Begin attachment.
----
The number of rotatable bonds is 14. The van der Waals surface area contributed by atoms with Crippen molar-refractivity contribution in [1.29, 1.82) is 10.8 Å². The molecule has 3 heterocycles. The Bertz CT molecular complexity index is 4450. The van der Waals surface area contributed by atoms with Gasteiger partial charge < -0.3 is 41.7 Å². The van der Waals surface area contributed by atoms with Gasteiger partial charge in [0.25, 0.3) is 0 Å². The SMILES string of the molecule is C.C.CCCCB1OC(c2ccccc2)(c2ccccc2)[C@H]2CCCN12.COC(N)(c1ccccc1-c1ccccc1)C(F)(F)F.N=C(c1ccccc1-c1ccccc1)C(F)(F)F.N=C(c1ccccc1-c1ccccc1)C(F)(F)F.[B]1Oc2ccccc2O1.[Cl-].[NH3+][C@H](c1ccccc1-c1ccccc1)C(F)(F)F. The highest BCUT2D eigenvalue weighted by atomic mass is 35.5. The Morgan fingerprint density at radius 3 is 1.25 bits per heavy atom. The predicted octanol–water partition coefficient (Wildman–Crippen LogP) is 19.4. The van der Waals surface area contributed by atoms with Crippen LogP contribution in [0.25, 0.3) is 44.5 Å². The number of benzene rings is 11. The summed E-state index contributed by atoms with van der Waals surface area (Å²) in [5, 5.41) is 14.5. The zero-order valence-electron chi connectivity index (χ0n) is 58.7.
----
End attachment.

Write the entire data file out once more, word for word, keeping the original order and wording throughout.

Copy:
The number of rotatable bonds is 14. The van der Waals surface area contributed by atoms with Crippen molar-refractivity contribution in [1.29, 1.82) is 10.8 Å². The molecule has 3 heterocycles. The Bertz CT molecular complexity index is 4450. The van der Waals surface area contributed by atoms with Gasteiger partial charge < -0.3 is 41.7 Å². The van der Waals surface area contributed by atoms with Gasteiger partial charge in [0.25, 0.3) is 0 Å². The SMILES string of the molecule is C.C.CCCCB1OC(c2ccccc2)(c2ccccc2)[C@H]2CCCN12.COC(N)(c1ccccc1-c1ccccc1)C(F)(F)F.N=C(c1ccccc1-c1ccccc1)C(F)(F)F.N=C(c1ccccc1-c1ccccc1)C(F)(F)F.[B]1Oc2ccccc2O1.[Cl-].[NH3+][C@H](c1ccccc1-c1ccccc1)C(F)(F)F. The highest BCUT2D eigenvalue weighted by atomic mass is 35.5. The Morgan fingerprint density at radius 3 is 1.25 bits per heavy atom. The predicted octanol–water partition coefficient (Wildman–Crippen LogP) is 19.4. The van der Waals surface area contributed by atoms with Crippen LogP contribution in [0.25, 0.3) is 44.5 Å². The number of benzene rings is 11. The summed E-state index contributed by atoms with van der Waals surface area (Å²) in [5, 5.41) is 14.5. The zero-order valence-electron chi connectivity index (χ0n) is 58.7.